Monthly Archives: January 2010

A Government With Any Shame Would Resign

After the events in the Havana psychiatric hospital (Mazorra), and under pressure from the international press coverage, the State admitted in a brief press release that twenty-six patients had died from hypothermia (doctors and family members believe the figure exceeds forty). The press release was silent about the hunger, desolation and overcrowding they endured in their windowless pavilions, and about the food.  Generally they had soup or oatmeal, with any luck it was hot, at five o’clock in the afternoon; this was dinner, the last food until breakfast.

Days earlier, at the Superior Institute of Art (ISA), the students rioted because of starvation.  Enduring the hardships in exchange for graduating became a distant, perhaps impossible, goal; their organisms demand food.  And these are the children nobody wants, young, inexperienced and defenseless, in many ways like the mental patients and the rest of the Cuban population, with only one weapon: art.  They rebelled and demanded better attention.  They ignored the Rector and the rest of the faculty who demanded they return to their right minds.  They had, in fact, been a little crazy to confront the machinery of the State.  These young people, literally, were crazy from hunger.  But they used whatever sanity their hunger had left them to launch a protest; perhaps, had they not seized the moment, today they would be a cipher, cold and forgotten like the twenty-six mental patients.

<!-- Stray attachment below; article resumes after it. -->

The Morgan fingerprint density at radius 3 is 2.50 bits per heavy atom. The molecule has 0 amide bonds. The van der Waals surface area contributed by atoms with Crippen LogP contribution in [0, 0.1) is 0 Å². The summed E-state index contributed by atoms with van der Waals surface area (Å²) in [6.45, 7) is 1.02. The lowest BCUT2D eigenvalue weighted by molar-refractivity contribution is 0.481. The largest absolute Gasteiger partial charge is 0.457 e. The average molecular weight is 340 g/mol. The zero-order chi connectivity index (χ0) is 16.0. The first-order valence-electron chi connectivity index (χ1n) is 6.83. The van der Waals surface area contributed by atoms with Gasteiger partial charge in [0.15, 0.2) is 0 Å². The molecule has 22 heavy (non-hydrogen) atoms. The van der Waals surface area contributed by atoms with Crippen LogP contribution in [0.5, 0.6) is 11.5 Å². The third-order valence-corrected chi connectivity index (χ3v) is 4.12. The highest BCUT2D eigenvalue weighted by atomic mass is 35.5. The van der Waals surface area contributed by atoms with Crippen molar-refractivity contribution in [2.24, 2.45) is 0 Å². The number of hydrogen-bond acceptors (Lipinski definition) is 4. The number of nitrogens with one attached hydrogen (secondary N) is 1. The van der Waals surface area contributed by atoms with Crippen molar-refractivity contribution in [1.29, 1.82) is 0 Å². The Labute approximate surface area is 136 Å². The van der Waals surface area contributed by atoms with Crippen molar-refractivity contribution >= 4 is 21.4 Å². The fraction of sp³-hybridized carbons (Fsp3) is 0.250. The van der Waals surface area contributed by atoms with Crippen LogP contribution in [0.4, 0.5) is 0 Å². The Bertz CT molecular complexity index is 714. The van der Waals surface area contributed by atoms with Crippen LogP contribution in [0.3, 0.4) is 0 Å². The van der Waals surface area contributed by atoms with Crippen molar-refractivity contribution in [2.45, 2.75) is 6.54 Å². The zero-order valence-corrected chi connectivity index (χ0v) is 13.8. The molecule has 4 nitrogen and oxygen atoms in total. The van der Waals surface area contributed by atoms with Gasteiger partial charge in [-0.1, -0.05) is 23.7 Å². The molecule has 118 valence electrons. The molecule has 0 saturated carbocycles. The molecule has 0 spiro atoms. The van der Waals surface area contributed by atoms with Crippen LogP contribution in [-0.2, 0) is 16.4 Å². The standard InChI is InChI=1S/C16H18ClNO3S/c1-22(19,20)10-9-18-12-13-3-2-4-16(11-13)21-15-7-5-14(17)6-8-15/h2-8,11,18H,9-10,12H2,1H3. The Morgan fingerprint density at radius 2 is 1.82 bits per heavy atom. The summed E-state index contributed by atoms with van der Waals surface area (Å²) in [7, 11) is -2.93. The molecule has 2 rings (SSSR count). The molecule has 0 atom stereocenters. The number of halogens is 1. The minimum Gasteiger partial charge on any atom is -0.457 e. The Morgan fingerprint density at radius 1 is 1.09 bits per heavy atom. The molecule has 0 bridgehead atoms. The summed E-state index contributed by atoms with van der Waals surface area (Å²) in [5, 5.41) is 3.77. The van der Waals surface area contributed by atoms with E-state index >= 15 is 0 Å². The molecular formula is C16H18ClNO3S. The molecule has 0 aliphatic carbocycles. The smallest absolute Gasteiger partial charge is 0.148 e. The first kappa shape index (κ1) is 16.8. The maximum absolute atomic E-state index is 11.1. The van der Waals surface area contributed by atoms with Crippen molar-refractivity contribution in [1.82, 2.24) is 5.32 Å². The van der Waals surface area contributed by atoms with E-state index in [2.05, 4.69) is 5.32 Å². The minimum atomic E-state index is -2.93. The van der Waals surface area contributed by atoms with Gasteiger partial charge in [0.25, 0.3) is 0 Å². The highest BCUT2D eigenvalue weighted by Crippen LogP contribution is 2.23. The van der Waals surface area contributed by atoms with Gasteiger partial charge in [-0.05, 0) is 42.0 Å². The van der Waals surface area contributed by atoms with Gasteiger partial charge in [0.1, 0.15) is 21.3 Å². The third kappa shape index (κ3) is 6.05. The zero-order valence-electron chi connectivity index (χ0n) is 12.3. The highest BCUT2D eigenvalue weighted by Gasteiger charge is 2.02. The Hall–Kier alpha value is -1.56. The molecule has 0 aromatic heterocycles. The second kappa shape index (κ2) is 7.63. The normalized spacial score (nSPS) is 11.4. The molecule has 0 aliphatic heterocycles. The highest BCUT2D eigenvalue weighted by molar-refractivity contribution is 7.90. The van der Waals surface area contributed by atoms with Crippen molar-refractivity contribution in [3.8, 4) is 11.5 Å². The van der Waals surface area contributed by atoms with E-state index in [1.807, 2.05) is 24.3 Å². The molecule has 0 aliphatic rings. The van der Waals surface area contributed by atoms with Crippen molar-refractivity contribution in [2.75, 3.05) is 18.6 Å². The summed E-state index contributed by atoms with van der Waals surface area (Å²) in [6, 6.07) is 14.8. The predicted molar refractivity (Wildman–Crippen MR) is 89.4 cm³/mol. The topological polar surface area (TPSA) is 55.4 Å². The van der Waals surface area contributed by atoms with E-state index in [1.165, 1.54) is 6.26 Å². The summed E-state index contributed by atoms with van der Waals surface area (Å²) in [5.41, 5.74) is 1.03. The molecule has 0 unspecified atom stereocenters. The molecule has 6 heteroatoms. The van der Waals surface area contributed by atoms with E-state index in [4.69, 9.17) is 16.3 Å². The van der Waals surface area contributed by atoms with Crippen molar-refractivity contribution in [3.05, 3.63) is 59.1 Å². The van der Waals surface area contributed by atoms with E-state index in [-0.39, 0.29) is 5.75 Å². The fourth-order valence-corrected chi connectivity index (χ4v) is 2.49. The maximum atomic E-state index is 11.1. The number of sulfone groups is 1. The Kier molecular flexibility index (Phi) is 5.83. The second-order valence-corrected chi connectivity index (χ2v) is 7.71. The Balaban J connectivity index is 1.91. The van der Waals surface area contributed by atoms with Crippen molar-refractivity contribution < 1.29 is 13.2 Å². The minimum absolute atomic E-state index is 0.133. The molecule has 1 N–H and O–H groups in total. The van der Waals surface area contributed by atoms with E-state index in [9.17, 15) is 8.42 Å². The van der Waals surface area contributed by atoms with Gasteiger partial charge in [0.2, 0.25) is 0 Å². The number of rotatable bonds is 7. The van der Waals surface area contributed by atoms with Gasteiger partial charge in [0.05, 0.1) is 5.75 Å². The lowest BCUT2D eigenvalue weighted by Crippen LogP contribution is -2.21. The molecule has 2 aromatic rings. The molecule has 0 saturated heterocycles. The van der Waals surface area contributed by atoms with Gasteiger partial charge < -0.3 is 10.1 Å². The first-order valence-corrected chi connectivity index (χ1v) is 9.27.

There would have to be a study done to know whether hunger makes us crazy, or crazy people are hungry.  Cuban society has become crazy hungry people, or vice versa. the truth is that starvation touches the people more and more strongly.

In both cases, something happened.  The day following the riot at ISA the food improved as did the interior lighting in the buildings.  And at the Mazorra hospital, they also began bringing in trucks with supplies: food, blankets, medicines, maintenance workers, etc.

And everything coincided with our planes providing doctors, field hospitals, food and medicine for our Haitian brothers.  What one can infer is the existence of warehouses with these supplies, saved for use only the case of emergencies.  Like when a baby cries: it is given the breast.

In fifty years, the Cuban “Revolution” has been more concerned with its image abroad than, in reality, the welfare of its people.  The internationalist policies have been no more than a justification for attracting converts to the cause, a positive and humanitarian image with a huge dose of hypocrisy and deceit, rather than a selfless endeavor to help others.

Ultimately, a State that respected itself could not bear the weight on its conscience of not having saved the mentally ill; the only honorable course is to resign.  And those who support it, its ministers, repressive forces and acolytes in general should have the moral obligation to resign and give up their perks; but of course this alone would make them fear ending up on the list of the unprotected.  Those who are afraid to pay the same price as the mental patients.

And in this government, I for one, fail to see the selfless, those who are disposed to give up their advantages out of shame.  Perhaps we will wake up one morning to find eleven million Cubans dead of hypothermia and hunger.  Though something makes me believe that a great part of these people have already lost their neurons to hypothermia and Statism–that is the State’s determination to exercise complete control over all things Cuban.

Photo: Orlando Luis Pardo Lazo

The Treasure